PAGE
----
This 1889 painting by Anna Lea Merritt is in the Tate Collection but has not been on display for some time. This is a shame as it is a favourite of mine. There is a story behind it which adds to the poignancy of the image. The artist was an American who lived and worked in Britain for most of her life. She intended to stop working as an artist on her marriage but, after her husband’s death, she returned to painting. They were married for just three months.
Her original intention was to produce a bronze sculpture for her husband’s grave but this was too expensive. Instead, she returned to what she knew best and painted a picture of Cupid locked out of the mausoleum, trying to get in. The love that is ‘locked out’ is that of Merritt herself, a widow at 33 and robbed of a life she hoped to have with the love of her life. Yet, due to the moral code of the times, it wasn’t prudent for a woman to paint herself as naked, outside the tomb. Neither would it have been prudent to paint a naked male so, instead, she personifies herself as a teenage boy.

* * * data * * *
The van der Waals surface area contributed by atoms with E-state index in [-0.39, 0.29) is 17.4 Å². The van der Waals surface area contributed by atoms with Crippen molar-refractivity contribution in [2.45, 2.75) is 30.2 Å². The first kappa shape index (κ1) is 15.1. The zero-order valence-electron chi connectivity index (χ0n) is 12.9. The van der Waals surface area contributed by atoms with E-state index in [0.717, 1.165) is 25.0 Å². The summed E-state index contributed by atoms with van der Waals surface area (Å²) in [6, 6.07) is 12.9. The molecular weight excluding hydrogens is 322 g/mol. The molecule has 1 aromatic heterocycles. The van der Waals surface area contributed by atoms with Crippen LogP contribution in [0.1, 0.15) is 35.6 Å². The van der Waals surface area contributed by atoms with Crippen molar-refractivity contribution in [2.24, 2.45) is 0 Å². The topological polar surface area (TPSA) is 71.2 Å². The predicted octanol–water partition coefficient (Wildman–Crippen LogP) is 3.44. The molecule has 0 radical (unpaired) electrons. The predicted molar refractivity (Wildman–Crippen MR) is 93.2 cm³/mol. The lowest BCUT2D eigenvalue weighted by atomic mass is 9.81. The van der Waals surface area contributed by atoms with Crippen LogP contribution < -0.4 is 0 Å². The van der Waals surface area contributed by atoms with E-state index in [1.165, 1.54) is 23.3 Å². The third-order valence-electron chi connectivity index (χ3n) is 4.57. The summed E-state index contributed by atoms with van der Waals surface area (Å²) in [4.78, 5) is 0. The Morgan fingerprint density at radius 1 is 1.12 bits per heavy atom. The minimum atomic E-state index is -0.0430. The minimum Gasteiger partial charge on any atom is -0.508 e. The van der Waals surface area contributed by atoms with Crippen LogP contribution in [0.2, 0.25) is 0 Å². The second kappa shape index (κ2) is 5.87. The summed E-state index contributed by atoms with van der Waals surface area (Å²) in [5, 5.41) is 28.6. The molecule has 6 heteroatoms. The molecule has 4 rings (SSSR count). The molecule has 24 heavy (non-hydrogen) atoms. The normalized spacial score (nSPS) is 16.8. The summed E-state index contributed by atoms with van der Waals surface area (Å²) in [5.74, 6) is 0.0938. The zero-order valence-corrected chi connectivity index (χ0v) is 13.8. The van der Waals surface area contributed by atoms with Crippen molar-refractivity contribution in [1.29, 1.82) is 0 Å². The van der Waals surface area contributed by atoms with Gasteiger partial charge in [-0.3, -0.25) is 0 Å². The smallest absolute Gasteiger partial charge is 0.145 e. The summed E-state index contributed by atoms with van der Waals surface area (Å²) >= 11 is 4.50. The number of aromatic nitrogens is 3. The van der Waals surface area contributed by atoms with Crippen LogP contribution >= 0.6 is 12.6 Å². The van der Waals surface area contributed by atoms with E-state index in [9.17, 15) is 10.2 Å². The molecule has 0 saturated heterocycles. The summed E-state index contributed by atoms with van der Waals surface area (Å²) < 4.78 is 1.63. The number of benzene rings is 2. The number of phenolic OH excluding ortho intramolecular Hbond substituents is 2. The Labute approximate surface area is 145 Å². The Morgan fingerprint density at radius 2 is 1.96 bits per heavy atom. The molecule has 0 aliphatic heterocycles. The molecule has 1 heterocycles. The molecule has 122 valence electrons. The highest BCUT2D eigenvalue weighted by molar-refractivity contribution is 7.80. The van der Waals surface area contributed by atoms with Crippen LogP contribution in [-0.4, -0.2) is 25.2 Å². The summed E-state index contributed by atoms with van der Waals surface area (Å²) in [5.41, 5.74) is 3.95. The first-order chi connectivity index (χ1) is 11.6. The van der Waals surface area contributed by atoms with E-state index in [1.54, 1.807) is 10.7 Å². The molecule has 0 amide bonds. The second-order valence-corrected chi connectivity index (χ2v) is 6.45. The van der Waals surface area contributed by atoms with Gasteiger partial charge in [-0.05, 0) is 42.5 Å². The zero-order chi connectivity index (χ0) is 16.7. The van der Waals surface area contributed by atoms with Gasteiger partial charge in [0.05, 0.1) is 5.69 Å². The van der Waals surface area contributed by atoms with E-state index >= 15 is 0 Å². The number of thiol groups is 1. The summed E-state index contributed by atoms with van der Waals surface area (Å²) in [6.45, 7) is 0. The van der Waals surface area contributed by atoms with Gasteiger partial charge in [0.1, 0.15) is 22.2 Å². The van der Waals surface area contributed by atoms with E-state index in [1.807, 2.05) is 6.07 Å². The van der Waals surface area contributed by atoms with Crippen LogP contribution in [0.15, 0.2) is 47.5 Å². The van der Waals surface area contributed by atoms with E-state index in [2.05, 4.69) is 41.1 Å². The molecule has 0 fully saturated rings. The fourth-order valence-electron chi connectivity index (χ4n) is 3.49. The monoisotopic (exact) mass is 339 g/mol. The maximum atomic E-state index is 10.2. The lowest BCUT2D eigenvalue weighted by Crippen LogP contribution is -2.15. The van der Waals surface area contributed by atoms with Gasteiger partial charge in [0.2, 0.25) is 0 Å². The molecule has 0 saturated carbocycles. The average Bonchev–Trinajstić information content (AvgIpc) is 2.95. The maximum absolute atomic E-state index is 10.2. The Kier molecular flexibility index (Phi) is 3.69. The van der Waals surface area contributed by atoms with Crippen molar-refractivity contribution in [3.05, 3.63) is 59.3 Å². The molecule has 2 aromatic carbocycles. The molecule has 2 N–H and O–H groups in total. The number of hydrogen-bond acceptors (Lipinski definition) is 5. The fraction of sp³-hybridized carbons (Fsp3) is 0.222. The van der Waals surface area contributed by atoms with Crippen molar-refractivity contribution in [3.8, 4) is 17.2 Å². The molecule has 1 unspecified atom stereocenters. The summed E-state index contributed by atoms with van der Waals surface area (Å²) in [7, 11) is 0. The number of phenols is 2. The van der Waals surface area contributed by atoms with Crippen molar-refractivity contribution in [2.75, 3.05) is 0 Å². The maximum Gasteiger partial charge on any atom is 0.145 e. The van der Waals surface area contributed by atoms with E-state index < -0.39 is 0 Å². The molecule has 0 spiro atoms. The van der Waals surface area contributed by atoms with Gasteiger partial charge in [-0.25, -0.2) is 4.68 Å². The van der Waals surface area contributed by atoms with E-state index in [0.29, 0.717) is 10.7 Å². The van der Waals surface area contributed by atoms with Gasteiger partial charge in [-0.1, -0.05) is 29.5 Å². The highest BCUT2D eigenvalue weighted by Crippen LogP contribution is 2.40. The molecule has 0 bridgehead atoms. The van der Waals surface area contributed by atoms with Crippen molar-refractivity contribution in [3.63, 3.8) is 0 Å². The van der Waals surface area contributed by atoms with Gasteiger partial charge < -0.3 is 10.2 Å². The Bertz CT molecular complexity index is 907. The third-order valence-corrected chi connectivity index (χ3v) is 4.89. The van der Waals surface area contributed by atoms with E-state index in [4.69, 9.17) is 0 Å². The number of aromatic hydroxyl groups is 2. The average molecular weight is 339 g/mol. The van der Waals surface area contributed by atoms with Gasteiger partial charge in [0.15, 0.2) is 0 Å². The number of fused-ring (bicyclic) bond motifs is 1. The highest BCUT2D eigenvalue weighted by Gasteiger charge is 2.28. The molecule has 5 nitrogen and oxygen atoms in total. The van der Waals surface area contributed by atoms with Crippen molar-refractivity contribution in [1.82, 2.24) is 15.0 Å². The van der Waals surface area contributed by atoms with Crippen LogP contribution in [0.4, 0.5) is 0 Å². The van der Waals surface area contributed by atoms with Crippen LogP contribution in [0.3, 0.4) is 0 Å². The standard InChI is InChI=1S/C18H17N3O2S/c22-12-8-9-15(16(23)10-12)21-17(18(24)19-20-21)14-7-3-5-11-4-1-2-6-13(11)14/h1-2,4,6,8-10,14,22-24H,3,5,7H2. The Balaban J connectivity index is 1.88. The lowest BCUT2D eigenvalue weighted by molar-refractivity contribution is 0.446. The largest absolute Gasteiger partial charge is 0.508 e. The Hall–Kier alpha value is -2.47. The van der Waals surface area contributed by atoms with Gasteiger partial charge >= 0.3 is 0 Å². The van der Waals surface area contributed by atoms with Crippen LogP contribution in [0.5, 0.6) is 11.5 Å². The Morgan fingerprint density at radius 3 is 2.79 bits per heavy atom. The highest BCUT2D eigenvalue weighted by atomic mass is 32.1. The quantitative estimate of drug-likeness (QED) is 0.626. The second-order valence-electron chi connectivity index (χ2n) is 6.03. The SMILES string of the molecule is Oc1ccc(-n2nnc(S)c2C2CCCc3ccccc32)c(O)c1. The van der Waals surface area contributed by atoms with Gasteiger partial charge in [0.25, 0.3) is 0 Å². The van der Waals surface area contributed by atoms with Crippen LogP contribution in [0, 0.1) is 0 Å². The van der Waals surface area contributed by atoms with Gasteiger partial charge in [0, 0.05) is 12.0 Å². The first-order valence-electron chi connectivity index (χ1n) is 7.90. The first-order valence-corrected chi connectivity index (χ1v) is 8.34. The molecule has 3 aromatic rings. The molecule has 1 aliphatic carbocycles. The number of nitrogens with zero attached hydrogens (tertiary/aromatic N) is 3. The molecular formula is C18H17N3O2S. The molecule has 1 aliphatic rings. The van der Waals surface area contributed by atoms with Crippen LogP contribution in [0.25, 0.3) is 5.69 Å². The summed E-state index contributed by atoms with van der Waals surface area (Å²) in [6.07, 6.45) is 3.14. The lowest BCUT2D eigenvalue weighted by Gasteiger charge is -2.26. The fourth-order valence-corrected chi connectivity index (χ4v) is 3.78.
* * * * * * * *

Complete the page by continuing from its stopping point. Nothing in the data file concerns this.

The burnt-out lantern on the floor and the discarded arrow suggest despair. The position of the head and arms suggest defeat. The autumn leaves on the ground suggest passing seasons while a rose survives just over Cupid’s head.
‘Love Locked Out’ is in my hinterland. What’s in yours?